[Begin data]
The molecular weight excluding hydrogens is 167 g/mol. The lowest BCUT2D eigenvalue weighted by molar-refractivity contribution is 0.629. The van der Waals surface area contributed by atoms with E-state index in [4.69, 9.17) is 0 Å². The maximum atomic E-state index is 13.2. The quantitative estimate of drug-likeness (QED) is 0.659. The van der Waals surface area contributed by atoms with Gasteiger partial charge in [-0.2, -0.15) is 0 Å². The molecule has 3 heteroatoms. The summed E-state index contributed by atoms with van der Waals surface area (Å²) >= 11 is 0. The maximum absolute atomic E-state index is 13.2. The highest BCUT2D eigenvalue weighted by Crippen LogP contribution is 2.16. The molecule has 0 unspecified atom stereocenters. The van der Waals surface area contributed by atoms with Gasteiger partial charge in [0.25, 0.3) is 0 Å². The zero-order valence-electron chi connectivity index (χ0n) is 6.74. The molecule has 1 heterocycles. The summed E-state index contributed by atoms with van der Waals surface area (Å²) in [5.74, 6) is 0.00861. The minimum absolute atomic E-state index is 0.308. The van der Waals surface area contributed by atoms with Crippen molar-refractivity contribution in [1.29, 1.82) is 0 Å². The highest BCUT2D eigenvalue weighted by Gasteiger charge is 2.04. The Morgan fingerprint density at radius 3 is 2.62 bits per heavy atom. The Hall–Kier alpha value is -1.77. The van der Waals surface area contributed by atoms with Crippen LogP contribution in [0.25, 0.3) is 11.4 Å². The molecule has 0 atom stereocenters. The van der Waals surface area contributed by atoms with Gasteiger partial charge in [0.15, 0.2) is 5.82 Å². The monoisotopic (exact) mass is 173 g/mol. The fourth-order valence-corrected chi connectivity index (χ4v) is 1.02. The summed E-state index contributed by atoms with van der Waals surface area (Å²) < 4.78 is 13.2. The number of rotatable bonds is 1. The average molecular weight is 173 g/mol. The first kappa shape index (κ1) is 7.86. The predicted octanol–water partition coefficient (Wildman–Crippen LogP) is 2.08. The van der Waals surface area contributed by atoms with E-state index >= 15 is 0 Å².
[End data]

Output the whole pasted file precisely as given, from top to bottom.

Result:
The molecular weight excluding hydrogens is 167 g/mol. The lowest BCUT2D eigenvalue weighted by molar-refractivity contribution is 0.629. The van der Waals surface area contributed by atoms with E-state index in [4.69, 9.17) is 0 Å². The maximum atomic E-state index is 13.2. The quantitative estimate of drug-likeness (QED) is 0.659. The van der Waals surface area contributed by atoms with Gasteiger partial charge in [-0.2, -0.15) is 0 Å². The molecule has 3 heteroatoms. The summed E-state index contributed by atoms with van der Waals surface area (Å²) >= 11 is 0. The maximum absolute atomic E-state index is 13.2. The highest BCUT2D eigenvalue weighted by Crippen LogP contribution is 2.16. The molecule has 0 unspecified atom stereocenters. The van der Waals surface area contributed by atoms with Gasteiger partial charge in [0.25, 0.3) is 0 Å². The zero-order valence-electron chi connectivity index (χ0n) is 6.74. The molecule has 1 heterocycles. The summed E-state index contributed by atoms with van der Waals surface area (Å²) in [5.74, 6) is 0.00861. The minimum absolute atomic E-state index is 0.308. The van der Waals surface area contributed by atoms with Crippen molar-refractivity contribution in [1.29, 1.82) is 0 Å². The highest BCUT2D eigenvalue weighted by Gasteiger charge is 2.04. The Morgan fingerprint density at radius 3 is 2.62 bits per heavy atom. The Hall–Kier alpha value is -1.77. The van der Waals surface area contributed by atoms with Crippen LogP contribution in [0.25, 0.3) is 11.4 Å². The molecule has 0 atom stereocenters. The van der Waals surface area contributed by atoms with Gasteiger partial charge in [0.15, 0.2) is 5.82 Å². The monoisotopic (exact) mass is 173 g/mol. The fourth-order valence-corrected chi connectivity index (χ4v) is 1.02. The summed E-state index contributed by atoms with van der Waals surface area (Å²) < 4.78 is 13.2. The number of rotatable bonds is 1. The average molecular weight is 173 g/mol. The first kappa shape index (κ1) is 7.86. The predicted octanol–water partition coefficient (Wildman–Crippen LogP) is 2.08. The van der Waals surface area contributed by atoms with E-state index >= 15 is 0 Å².